65 very hard on ourselves in our younger years, not accepting or liking our bodies until we entered our late thirties or early forties. We just didn’t realize how good we had it back then and by the time we did, we had already started aging. For some women, especially in midlife, the narrow standard of acceptability leads to a period of grieving over the loss of “peak years”. Middle-aged men, on the other hand, are a possible exception to the narrow standard of looks. According to one study, ‘older’ men are actually considered more attractive than young men. The same study showed that middle-aged women are considered less attractive than young women, and that old men and women are both considered less attractive than the young or middle-aged. Some researchers believe that middle-aged men gain attractiveness because others view them as having reached the pinnacle of success. Conversely middle-aged women, seen primarily

66 as mothers, are considered to be past their usefulness because they can no longer bear children. If looks are associated with usefulness and power, it may be that the looks of old age are considered unattractive because the elderly, in some societies, are viewed as “useless and powerless”. Women who are concerned about looking older seem to develop this concern beginning in mid-life, continuing to their late sixties. And although many women like feeling of freedom and increased confidence experienced in midlife, they don’t like looking older. For a small but growing number of women, the need to look young or thin may be so strong that they choose to undergo surgical procedures such as facelifts, eyelid lifts or surgery that slenderizes the abdomen, thighs, or buttocks. Unfortunately as time marches on, these women eventually discover that surgery is neither a permanent solution to age-related facial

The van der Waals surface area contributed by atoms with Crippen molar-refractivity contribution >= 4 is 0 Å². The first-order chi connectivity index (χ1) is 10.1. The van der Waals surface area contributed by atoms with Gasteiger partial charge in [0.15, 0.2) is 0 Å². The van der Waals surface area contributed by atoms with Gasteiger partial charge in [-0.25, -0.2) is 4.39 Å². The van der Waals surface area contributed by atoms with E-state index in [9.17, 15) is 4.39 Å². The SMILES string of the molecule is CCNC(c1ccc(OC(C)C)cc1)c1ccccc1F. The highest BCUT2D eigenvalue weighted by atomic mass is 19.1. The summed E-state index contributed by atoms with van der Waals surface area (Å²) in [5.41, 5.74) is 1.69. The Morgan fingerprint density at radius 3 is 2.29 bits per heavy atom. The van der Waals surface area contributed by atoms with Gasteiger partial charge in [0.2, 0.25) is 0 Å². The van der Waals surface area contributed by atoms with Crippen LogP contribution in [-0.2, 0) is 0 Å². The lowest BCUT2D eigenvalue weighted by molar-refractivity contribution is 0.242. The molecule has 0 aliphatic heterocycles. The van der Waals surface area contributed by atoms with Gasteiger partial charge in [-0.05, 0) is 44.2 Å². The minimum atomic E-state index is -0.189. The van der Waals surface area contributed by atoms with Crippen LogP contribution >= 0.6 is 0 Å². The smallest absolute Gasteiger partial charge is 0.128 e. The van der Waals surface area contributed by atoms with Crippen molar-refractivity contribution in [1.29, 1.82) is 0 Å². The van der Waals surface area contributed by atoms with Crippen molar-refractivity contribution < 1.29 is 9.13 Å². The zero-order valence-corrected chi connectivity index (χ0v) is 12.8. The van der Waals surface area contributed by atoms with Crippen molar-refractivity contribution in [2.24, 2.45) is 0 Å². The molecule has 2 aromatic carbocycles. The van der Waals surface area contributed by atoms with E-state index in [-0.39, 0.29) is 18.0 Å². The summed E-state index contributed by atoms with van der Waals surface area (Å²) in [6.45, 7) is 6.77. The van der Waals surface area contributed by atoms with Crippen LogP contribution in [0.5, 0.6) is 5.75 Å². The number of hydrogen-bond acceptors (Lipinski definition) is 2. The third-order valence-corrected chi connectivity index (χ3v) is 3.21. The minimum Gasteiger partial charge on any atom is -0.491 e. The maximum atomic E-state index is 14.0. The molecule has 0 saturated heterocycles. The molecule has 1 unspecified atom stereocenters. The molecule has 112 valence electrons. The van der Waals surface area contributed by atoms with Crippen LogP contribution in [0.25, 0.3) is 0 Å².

67 changes nor is it a cure-all for cellulite and plastic surgery is never a cure for low selfesteem. As middle-aged women and older women increase in number and power, and their views of themselves change, they will project an image of confidence and strength society will perceive as innately attractive. The immune system also changes with age. A healthy immune system protects the body against bacteria, viruses, and other harmful agents by producing disease fighting proteins known as antibodies. With advancing age, the ability of the immune system to carry out these protective functions is diminished. The rate of antibody production may drop by about as much as 80 percent between the ages of 20 to 85. This less effective immune system explains why a bout of “the flu” may make a young adult sick for a few days, can be fatal for an elderly person. A healthy immune system also prevents the growth of abnormal cells. With